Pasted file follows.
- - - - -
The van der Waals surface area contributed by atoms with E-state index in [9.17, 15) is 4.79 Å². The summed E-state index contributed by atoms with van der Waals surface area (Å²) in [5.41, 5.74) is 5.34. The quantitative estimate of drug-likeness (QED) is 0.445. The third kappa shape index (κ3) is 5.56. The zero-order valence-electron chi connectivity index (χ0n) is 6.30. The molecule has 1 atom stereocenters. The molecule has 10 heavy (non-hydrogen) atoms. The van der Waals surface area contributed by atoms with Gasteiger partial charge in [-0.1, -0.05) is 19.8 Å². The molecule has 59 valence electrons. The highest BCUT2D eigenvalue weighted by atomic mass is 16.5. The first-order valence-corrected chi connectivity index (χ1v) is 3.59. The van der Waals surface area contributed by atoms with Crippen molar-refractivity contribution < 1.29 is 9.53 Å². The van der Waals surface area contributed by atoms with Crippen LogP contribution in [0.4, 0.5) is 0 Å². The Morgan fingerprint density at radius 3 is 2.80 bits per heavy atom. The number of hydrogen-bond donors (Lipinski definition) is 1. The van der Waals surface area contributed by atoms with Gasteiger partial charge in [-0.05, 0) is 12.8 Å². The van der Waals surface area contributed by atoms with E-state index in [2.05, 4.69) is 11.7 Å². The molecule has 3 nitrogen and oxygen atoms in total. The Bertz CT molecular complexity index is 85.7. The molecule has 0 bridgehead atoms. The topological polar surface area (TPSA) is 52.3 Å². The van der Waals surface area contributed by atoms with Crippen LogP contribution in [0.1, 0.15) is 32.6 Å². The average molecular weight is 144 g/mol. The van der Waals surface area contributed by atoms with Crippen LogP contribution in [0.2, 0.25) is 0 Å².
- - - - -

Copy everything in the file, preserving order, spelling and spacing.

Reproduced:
The van der Waals surface area contributed by atoms with E-state index in [9.17, 15) is 4.79 Å². The summed E-state index contributed by atoms with van der Waals surface area (Å²) in [5.41, 5.74) is 5.34. The quantitative estimate of drug-likeness (QED) is 0.445. The third kappa shape index (κ3) is 5.56. The zero-order valence-electron chi connectivity index (χ0n) is 6.30. The molecule has 1 atom stereocenters. The molecule has 10 heavy (non-hydrogen) atoms. The van der Waals surface area contributed by atoms with Gasteiger partial charge in [-0.1, -0.05) is 19.8 Å². The molecule has 59 valence electrons. The highest BCUT2D eigenvalue weighted by atomic mass is 16.5. The first-order valence-corrected chi connectivity index (χ1v) is 3.59. The van der Waals surface area contributed by atoms with Crippen molar-refractivity contribution < 1.29 is 9.53 Å². The van der Waals surface area contributed by atoms with Crippen LogP contribution in [0.4, 0.5) is 0 Å². The Morgan fingerprint density at radius 3 is 2.80 bits per heavy atom. The number of hydrogen-bond donors (Lipinski definition) is 1. The van der Waals surface area contributed by atoms with Gasteiger partial charge in [-0.05, 0) is 12.8 Å². The van der Waals surface area contributed by atoms with E-state index in [2.05, 4.69) is 11.7 Å². The molecule has 3 nitrogen and oxygen atoms in total. The Bertz CT molecular complexity index is 85.7. The molecule has 0 bridgehead atoms. The topological polar surface area (TPSA) is 52.3 Å². The van der Waals surface area contributed by atoms with Crippen LogP contribution in [0.1, 0.15) is 32.6 Å². The average molecular weight is 144 g/mol. The van der Waals surface area contributed by atoms with Crippen LogP contribution in [0.2, 0.25) is 0 Å².